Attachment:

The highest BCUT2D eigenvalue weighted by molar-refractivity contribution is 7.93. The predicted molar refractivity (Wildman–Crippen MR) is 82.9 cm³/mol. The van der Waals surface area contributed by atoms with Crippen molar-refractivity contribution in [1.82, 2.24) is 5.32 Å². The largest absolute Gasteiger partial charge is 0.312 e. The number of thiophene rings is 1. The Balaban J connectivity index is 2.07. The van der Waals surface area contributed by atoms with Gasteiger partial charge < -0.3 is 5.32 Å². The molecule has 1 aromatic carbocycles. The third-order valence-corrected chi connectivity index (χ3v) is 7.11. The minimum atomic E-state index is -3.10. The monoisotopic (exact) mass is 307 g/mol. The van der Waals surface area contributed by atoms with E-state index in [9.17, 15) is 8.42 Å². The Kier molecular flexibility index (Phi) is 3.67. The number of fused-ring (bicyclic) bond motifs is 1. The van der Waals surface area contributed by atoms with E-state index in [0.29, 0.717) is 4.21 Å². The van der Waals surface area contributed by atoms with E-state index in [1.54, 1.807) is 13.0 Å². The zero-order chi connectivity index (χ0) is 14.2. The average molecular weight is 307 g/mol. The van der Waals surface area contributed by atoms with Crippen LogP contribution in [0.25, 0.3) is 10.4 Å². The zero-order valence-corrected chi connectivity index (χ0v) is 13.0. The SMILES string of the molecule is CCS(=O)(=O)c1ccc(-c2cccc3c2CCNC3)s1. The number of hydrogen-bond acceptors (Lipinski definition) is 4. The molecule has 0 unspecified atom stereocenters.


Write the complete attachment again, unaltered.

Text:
The highest BCUT2D eigenvalue weighted by molar-refractivity contribution is 7.93. The predicted molar refractivity (Wildman–Crippen MR) is 82.9 cm³/mol. The van der Waals surface area contributed by atoms with Crippen molar-refractivity contribution in [1.82, 2.24) is 5.32 Å². The largest absolute Gasteiger partial charge is 0.312 e. The number of thiophene rings is 1. The Balaban J connectivity index is 2.07. The van der Waals surface area contributed by atoms with Gasteiger partial charge < -0.3 is 5.32 Å². The molecule has 1 aromatic carbocycles. The third-order valence-corrected chi connectivity index (χ3v) is 7.11. The minimum atomic E-state index is -3.10. The monoisotopic (exact) mass is 307 g/mol. The van der Waals surface area contributed by atoms with E-state index in [9.17, 15) is 8.42 Å². The Kier molecular flexibility index (Phi) is 3.67. The number of fused-ring (bicyclic) bond motifs is 1. The van der Waals surface area contributed by atoms with E-state index in [0.29, 0.717) is 4.21 Å². The van der Waals surface area contributed by atoms with E-state index in [1.54, 1.807) is 13.0 Å². The zero-order chi connectivity index (χ0) is 14.2. The average molecular weight is 307 g/mol. The van der Waals surface area contributed by atoms with Crippen LogP contribution in [0.25, 0.3) is 10.4 Å². The zero-order valence-corrected chi connectivity index (χ0v) is 13.0. The SMILES string of the molecule is CCS(=O)(=O)c1ccc(-c2cccc3c2CCNC3)s1. The number of hydrogen-bond acceptors (Lipinski definition) is 4. The molecule has 0 unspecified atom stereocenters.